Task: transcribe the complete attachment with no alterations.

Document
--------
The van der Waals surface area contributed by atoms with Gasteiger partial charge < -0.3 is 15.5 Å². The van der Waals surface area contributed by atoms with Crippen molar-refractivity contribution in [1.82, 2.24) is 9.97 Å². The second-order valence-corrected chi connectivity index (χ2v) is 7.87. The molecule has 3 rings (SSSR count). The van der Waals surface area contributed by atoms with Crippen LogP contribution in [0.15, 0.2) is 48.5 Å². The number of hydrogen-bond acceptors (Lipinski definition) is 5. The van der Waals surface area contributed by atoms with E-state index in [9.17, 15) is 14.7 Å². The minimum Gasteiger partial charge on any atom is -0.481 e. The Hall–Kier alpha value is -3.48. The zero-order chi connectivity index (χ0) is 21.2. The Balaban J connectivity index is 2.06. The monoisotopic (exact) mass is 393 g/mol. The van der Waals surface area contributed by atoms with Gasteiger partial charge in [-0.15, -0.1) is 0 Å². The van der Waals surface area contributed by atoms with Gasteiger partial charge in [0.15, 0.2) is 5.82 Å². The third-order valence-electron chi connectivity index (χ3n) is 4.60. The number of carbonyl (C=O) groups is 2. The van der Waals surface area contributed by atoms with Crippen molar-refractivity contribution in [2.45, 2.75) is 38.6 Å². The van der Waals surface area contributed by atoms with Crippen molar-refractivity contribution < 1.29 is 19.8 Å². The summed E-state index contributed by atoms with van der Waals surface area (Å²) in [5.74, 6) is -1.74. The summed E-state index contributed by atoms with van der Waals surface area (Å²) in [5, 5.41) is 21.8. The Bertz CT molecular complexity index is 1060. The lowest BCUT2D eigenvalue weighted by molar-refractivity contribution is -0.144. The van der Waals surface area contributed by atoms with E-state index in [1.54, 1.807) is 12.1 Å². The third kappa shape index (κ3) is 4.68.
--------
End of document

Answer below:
The van der Waals surface area contributed by atoms with Gasteiger partial charge < -0.3 is 15.5 Å². The van der Waals surface area contributed by atoms with Crippen molar-refractivity contribution in [1.82, 2.24) is 9.97 Å². The second-order valence-corrected chi connectivity index (χ2v) is 7.87. The molecule has 3 rings (SSSR count). The van der Waals surface area contributed by atoms with Crippen LogP contribution in [0.15, 0.2) is 48.5 Å². The number of hydrogen-bond acceptors (Lipinski definition) is 5. The van der Waals surface area contributed by atoms with E-state index in [9.17, 15) is 14.7 Å². The minimum Gasteiger partial charge on any atom is -0.481 e. The Hall–Kier alpha value is -3.48. The zero-order chi connectivity index (χ0) is 21.2. The Balaban J connectivity index is 2.06. The monoisotopic (exact) mass is 393 g/mol. The van der Waals surface area contributed by atoms with Gasteiger partial charge in [-0.15, -0.1) is 0 Å². The van der Waals surface area contributed by atoms with Gasteiger partial charge in [0.15, 0.2) is 5.82 Å². The third-order valence-electron chi connectivity index (χ3n) is 4.60. The number of carbonyl (C=O) groups is 2. The van der Waals surface area contributed by atoms with Crippen molar-refractivity contribution in [2.45, 2.75) is 38.6 Å². The van der Waals surface area contributed by atoms with Crippen molar-refractivity contribution < 1.29 is 19.8 Å². The summed E-state index contributed by atoms with van der Waals surface area (Å²) in [5.74, 6) is -1.74. The summed E-state index contributed by atoms with van der Waals surface area (Å²) in [5, 5.41) is 21.8. The Bertz CT molecular complexity index is 1060. The lowest BCUT2D eigenvalue weighted by molar-refractivity contribution is -0.144. The van der Waals surface area contributed by atoms with E-state index in [1.54, 1.807) is 12.1 Å². The third kappa shape index (κ3) is 4.68.